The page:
I just don't understand Bendis at all. Maybe he's overworked? Let's just let him write his two X-Men books and hand all the other shit over to somebody else.
|I don't know why Cap is being such a dick, tho.|
Avengers #13 by Jonathan Hickman, Nick Spencer, and Mike Deodato
The High Evolutionary and his army of manimals have captured all of the little super-kids that Hyperion has adopted, and the High Evolutionary is trying to use them as a power source. Hyperion rips his arm off. It regrows as a gun. Then the High Evolutionary resurrects Terminus, and rides around inside him like a Power Ranger. Hyperion teams up with Thor to wreck everyone's face.
This comic is complex, and extraordinarily creative, and has beautiful artwork, and also knows exactly when to just say "fuck it" and have some godlike heroes and villains punch the shit out of eachother. I love it.
|Maybe don't kidnap this guy's kids, is all I'm saying.|
Avengers Arena #10 by Dennis Hopeless and Riccardo Burchielli
In case you can't tell from the cover, this is the issue where Nico gets killed by a Sentinel. Oh, um, spoilers, I guess?
The first few pages are literally just Nico crawling around in the snow covered in blood, missing one of her arms, so it's really not much of a spoiler. The rest of the issue is a flashback to HOW Nico got killed.
This comic is a total trainwreck and is screwing with a lot of really great characters that I really care about and yet it's just so damned readable that I can't look away.
|Comics! For the kids!|
Cable and X-Force #9 by Frank Tieri and Salvador Larroca
Apparently Dennis Hopeless stepped away from this comic this month so he could focus fully on murdering the heck out of Nico in Avengers Assemble.
So Frank Tieri - who I'm honestly not familiar with - has stepped in to tell a story that's not related to Cable or X-Force at all.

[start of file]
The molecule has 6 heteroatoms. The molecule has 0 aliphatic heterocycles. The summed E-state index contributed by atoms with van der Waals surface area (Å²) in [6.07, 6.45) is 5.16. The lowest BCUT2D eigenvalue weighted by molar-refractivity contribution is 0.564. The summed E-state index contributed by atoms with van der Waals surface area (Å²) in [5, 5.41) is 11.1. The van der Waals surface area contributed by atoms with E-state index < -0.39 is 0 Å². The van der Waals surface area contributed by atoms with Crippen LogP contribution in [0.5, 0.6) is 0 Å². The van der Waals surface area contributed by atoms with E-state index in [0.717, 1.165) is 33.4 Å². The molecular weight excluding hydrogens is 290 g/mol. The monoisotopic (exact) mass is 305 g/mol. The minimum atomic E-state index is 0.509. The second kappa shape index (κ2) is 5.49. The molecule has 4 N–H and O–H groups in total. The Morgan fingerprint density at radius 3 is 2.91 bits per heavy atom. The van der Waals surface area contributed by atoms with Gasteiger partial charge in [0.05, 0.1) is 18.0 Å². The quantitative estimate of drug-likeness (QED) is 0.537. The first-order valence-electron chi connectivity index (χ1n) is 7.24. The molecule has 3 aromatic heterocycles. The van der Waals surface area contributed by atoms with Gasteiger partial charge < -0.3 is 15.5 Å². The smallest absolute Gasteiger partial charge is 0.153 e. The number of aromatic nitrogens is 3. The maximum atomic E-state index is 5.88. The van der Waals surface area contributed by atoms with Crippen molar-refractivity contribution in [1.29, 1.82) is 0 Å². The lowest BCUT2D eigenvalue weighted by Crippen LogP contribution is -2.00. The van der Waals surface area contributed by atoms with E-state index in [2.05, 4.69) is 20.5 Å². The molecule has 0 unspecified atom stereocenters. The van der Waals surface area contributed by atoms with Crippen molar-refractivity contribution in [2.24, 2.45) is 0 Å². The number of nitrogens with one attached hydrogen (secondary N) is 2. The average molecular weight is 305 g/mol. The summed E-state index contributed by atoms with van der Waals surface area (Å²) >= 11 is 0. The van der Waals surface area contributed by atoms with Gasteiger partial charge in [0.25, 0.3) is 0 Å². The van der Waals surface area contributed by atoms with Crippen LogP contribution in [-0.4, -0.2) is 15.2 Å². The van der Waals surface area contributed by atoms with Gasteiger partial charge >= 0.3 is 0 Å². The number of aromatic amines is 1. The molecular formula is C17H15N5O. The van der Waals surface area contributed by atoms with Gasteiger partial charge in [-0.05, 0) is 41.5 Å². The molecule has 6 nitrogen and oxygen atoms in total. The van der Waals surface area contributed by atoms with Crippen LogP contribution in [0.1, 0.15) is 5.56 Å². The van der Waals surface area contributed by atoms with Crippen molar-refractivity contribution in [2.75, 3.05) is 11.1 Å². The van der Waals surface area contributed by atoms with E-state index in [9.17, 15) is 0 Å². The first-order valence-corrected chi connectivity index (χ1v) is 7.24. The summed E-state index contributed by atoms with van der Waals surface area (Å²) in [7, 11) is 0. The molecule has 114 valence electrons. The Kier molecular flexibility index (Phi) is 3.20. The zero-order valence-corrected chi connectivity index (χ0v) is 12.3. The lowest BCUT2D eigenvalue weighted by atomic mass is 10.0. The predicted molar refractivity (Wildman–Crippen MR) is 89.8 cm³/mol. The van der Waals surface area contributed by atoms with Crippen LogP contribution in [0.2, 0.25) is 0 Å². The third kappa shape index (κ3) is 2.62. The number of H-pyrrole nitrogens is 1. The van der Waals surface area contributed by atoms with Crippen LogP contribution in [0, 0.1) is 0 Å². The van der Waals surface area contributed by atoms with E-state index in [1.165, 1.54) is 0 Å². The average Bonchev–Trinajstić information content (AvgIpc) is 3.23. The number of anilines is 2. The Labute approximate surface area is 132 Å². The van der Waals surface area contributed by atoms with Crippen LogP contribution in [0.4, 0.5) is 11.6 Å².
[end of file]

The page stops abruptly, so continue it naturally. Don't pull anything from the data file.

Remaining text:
I guess the Avengers forced Hope to live with a pair of foster parents at some point after Avengers versus X-Men. Given that she is the mutant savior, and also incredibly powerful, it seems like maybe she should have been sent to Wolverine's school or something? At any rate, she wants to hang with Cable, who she considers her real father, so she attempts an escape. The Uncanny Avengers show up to stop her, she defeats them handily, and hops a bus to wherever the heck Cable is right now.
It was actually a very good issue, despite framing the Uncanny Avengers as a bunch of easily-bamboozled nitwits.
|Suffice it to say, the Avengers do not support her right to choose.|
Dial H #13 by China Miéville and Alberto Ponticelli
Dial H remains not only my favorite DC book, but one of my favorite current comics, full stop.
It's a bit too twisty-turny and surreal to give a proper summary of at this point. This issue focuses on the character of Open-Window Man, and it is fantastic. His origin story caused me to laugh harder at a comicbook than I have in years. It is simultaneously silly and brilliant.
If you're reluctant to take the plunge into the actual Nü52 but don't want to give up on DC completely, BUY THIS BOOK. Buy all the issues. Read them all in one sitting. It is outstanding.
|Open-Window Man: Year One|
Fearless Defenders #5 by Cullen Bunn and Will Sliney
While this isn't my favorite comic in the world, I would've bought it for the cover alone.